An all-star game has been conspicuous by its absence in the CFL over the years — and the league’s new commissioner plans to rectify that.
Mark Cohon told Metro in an interview that proposals to launch an annual all-star event is “percolating around” his Toronto office.
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“The league is in good shape right now and the time is right to raise the profiles of our players,” Cohon said. “An all-star game is a good way of doing that and I definitely see it coming ... Profiling our players and making them identifiable to the fans may be the most important thing we can do.”
Cohon has been the CFL’s commish for about six weeks. So far, so good.
“I’m loving it,” he said. “You see my style. I’m straightforward. I think I can make a difference with my straightforward style.”
As the CFL prepares to kick off its exhibition season this week, the league is facing new threats, from professional soccer and other forms of entertainment. Cohon’s primary objective is to make the CFL matter to as many Canadians as possible, a la the NHL. His other objective, of course, is to raise revenues for the league’s owners.
So, before he completes plans to increase the players’ profiles, he’s begun to market himself. He’s reaching out to media types, trying to explain his methods. He called me, in fact, after reading a recent York Report in which I suggested that he ought to ensure that CFL telecasts be more credible in 2007. Last season, the broadcasts lacked honesty, I thought, and I wrote that viewers can only take so much baloney from TSN and CBC shills who think it’s their duties to paint rosy-yet-misleading pictures about the CFL.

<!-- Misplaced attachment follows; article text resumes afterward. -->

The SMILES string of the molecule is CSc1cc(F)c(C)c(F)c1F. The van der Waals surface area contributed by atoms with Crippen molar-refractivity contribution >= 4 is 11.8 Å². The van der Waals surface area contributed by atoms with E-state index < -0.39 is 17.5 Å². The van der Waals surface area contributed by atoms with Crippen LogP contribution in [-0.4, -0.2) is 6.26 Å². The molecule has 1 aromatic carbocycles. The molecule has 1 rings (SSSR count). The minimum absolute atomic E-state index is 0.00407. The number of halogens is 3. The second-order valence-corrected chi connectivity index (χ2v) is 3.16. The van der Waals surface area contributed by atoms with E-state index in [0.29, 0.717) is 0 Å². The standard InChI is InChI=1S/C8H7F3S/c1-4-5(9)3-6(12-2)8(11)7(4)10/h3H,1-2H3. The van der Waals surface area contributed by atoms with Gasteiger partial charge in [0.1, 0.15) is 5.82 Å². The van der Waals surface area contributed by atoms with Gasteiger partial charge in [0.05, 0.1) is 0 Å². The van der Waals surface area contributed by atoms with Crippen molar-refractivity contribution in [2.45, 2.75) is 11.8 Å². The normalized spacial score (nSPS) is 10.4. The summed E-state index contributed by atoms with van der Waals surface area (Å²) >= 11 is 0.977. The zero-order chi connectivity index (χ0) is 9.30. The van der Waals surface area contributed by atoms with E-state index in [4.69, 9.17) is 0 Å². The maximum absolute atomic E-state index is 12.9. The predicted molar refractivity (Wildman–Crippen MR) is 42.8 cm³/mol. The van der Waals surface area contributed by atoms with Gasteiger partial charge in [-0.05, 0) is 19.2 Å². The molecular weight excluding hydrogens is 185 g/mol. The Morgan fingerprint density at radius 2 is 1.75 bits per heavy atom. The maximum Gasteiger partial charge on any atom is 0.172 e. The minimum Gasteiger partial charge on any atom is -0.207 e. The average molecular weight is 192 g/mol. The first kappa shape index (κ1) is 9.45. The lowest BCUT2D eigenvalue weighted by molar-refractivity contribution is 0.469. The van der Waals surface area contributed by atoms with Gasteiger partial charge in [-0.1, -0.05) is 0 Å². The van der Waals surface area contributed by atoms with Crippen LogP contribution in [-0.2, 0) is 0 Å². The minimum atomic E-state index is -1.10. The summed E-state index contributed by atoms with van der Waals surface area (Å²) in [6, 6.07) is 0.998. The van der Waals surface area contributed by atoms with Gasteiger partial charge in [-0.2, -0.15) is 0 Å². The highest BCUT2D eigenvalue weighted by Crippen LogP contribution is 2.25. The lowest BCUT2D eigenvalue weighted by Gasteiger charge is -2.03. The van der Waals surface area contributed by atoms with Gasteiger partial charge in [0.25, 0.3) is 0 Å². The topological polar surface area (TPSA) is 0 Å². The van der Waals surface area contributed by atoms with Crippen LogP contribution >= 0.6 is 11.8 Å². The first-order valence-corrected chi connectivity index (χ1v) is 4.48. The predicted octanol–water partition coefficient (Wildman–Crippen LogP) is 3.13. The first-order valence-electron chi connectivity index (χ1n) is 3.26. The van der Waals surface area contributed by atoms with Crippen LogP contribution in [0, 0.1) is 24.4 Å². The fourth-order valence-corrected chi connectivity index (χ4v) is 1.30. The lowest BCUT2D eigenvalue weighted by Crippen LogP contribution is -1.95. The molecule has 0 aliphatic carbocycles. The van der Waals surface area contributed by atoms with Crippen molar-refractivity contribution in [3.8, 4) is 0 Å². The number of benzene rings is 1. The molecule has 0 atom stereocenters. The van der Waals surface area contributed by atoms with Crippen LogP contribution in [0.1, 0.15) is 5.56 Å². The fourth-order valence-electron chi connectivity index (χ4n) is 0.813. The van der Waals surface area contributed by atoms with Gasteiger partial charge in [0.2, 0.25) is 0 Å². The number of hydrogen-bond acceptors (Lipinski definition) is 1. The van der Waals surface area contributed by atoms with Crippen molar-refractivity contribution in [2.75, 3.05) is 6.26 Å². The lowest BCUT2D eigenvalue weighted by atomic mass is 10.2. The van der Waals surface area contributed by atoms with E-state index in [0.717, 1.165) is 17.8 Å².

“I agree,” Cohon said, “and I met all the on-air personalities at TSN the other day and told them that, clearly, they’re not a public-relations vehicle for us. They have to broadcast accurately.”
Cohon mentioned that I inaccurately reported that only 1,000 fans tuned into the league’s webcast of the Canadian college draft when it was actually 11,000. He also said he had not heard any complaints from players about the league’s new salary-management system, contrary to what I’d reported. And he said the usual about aspirations to expand into Ottawa and Quebec City.
It’s the players, however, who need to be front and centre, he said.
“We’re in the process of working with the players’ association and club presidents on what players we should be profiling,” Cohon said. “We think the success of our league is predicated on our players.”